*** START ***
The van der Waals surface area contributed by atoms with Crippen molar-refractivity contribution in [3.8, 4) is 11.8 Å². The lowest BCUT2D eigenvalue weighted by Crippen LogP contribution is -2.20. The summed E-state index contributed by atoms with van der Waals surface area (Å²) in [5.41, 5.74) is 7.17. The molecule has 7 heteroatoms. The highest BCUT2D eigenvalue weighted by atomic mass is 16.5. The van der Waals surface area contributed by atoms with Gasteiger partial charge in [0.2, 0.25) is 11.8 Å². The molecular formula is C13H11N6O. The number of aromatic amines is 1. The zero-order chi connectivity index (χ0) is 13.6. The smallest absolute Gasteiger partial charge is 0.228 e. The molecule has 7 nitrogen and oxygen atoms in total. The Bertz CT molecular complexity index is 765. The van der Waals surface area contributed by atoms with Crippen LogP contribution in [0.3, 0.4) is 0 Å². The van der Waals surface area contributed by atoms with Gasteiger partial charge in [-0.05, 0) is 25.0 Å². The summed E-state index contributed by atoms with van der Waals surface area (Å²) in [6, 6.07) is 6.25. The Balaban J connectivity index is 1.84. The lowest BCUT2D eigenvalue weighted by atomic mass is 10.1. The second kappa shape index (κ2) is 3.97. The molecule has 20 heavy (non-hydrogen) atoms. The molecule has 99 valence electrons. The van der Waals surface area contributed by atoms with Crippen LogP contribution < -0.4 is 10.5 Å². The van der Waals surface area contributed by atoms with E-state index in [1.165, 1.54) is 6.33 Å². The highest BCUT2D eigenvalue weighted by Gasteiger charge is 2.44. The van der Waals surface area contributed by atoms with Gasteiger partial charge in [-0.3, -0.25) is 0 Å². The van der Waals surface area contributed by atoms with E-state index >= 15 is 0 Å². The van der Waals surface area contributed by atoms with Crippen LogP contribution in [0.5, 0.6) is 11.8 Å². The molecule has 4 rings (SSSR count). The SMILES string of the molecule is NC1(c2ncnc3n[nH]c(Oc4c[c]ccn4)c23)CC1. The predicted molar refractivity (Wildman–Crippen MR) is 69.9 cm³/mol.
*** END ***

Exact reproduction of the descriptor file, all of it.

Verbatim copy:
The van der Waals surface area contributed by atoms with Crippen molar-refractivity contribution in [3.8, 4) is 11.8 Å². The lowest BCUT2D eigenvalue weighted by Crippen LogP contribution is -2.20. The summed E-state index contributed by atoms with van der Waals surface area (Å²) in [5.41, 5.74) is 7.17. The molecule has 7 heteroatoms. The highest BCUT2D eigenvalue weighted by atomic mass is 16.5. The van der Waals surface area contributed by atoms with Gasteiger partial charge in [0.2, 0.25) is 11.8 Å². The molecular formula is C13H11N6O. The number of aromatic amines is 1. The zero-order chi connectivity index (χ0) is 13.6. The smallest absolute Gasteiger partial charge is 0.228 e. The molecule has 7 nitrogen and oxygen atoms in total. The Bertz CT molecular complexity index is 765. The van der Waals surface area contributed by atoms with Crippen LogP contribution in [0.3, 0.4) is 0 Å². The van der Waals surface area contributed by atoms with Gasteiger partial charge in [-0.05, 0) is 25.0 Å². The summed E-state index contributed by atoms with van der Waals surface area (Å²) in [6, 6.07) is 6.25. The Balaban J connectivity index is 1.84. The lowest BCUT2D eigenvalue weighted by atomic mass is 10.1. The second kappa shape index (κ2) is 3.97. The molecule has 20 heavy (non-hydrogen) atoms. The molecule has 99 valence electrons. The van der Waals surface area contributed by atoms with Crippen LogP contribution < -0.4 is 10.5 Å². The van der Waals surface area contributed by atoms with E-state index in [1.165, 1.54) is 6.33 Å². The highest BCUT2D eigenvalue weighted by Gasteiger charge is 2.44. The van der Waals surface area contributed by atoms with Gasteiger partial charge in [-0.3, -0.25) is 0 Å². The van der Waals surface area contributed by atoms with E-state index >= 15 is 0 Å². The van der Waals surface area contributed by atoms with Crippen LogP contribution in [0.5, 0.6) is 11.8 Å². The molecule has 4 rings (SSSR count). The SMILES string of the molecule is NC1(c2ncnc3n[nH]c(Oc4c[c]ccn4)c23)CC1. The predicted molar refractivity (Wildman–Crippen MR) is 69.9 cm³/mol.